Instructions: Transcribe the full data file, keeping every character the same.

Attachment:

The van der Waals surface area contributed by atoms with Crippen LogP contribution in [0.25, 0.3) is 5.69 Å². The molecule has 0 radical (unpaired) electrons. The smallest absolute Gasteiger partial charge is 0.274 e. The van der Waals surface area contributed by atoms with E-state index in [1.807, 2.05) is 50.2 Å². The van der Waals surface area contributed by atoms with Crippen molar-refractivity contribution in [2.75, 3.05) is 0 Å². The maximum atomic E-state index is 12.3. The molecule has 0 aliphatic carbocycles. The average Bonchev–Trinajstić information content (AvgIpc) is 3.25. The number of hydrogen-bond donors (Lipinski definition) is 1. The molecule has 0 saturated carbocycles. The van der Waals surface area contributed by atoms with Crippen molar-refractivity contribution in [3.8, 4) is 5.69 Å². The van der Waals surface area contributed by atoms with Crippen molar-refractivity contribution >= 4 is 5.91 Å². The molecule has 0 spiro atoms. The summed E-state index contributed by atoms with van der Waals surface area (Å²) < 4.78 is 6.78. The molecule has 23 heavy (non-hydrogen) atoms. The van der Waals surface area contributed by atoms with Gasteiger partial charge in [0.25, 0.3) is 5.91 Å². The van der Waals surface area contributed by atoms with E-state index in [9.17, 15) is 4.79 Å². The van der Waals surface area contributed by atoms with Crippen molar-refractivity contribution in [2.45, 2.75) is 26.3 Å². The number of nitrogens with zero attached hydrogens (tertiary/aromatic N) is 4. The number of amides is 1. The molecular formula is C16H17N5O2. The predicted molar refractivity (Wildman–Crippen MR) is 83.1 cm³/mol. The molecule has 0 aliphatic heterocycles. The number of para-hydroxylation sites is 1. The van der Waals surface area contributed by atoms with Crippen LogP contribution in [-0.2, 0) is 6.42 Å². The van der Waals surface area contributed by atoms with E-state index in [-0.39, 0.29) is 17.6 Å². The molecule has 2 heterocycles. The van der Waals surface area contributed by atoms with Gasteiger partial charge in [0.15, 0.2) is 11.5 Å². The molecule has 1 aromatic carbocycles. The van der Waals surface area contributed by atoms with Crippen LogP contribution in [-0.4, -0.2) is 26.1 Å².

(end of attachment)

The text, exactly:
The van der Waals surface area contributed by atoms with Crippen LogP contribution in [0.25, 0.3) is 5.69 Å². The molecule has 0 radical (unpaired) electrons. The smallest absolute Gasteiger partial charge is 0.274 e. The van der Waals surface area contributed by atoms with E-state index in [1.807, 2.05) is 50.2 Å². The van der Waals surface area contributed by atoms with Crippen molar-refractivity contribution in [2.75, 3.05) is 0 Å². The maximum atomic E-state index is 12.3. The molecule has 0 aliphatic carbocycles. The average Bonchev–Trinajstić information content (AvgIpc) is 3.25. The number of hydrogen-bond donors (Lipinski definition) is 1. The molecule has 0 saturated carbocycles. The van der Waals surface area contributed by atoms with Crippen molar-refractivity contribution in [3.8, 4) is 5.69 Å². The van der Waals surface area contributed by atoms with Crippen molar-refractivity contribution >= 4 is 5.91 Å². The molecule has 0 spiro atoms. The summed E-state index contributed by atoms with van der Waals surface area (Å²) < 4.78 is 6.78. The molecule has 23 heavy (non-hydrogen) atoms. The van der Waals surface area contributed by atoms with Gasteiger partial charge in [0.25, 0.3) is 5.91 Å². The van der Waals surface area contributed by atoms with E-state index in [9.17, 15) is 4.79 Å². The van der Waals surface area contributed by atoms with Crippen molar-refractivity contribution in [2.45, 2.75) is 26.3 Å². The number of nitrogens with zero attached hydrogens (tertiary/aromatic N) is 4. The number of amides is 1. The molecular formula is C16H17N5O2. The predicted molar refractivity (Wildman–Crippen MR) is 83.1 cm³/mol. The molecule has 0 aliphatic heterocycles. The number of para-hydroxylation sites is 1. The van der Waals surface area contributed by atoms with Crippen LogP contribution in [-0.2, 0) is 6.42 Å². The van der Waals surface area contributed by atoms with E-state index in [-0.39, 0.29) is 17.6 Å². The molecule has 2 heterocycles. The van der Waals surface area contributed by atoms with Gasteiger partial charge in [0.15, 0.2) is 11.5 Å². The molecule has 1 aromatic carbocycles. The van der Waals surface area contributed by atoms with Crippen LogP contribution in [-0.4, -0.2) is 26.1 Å².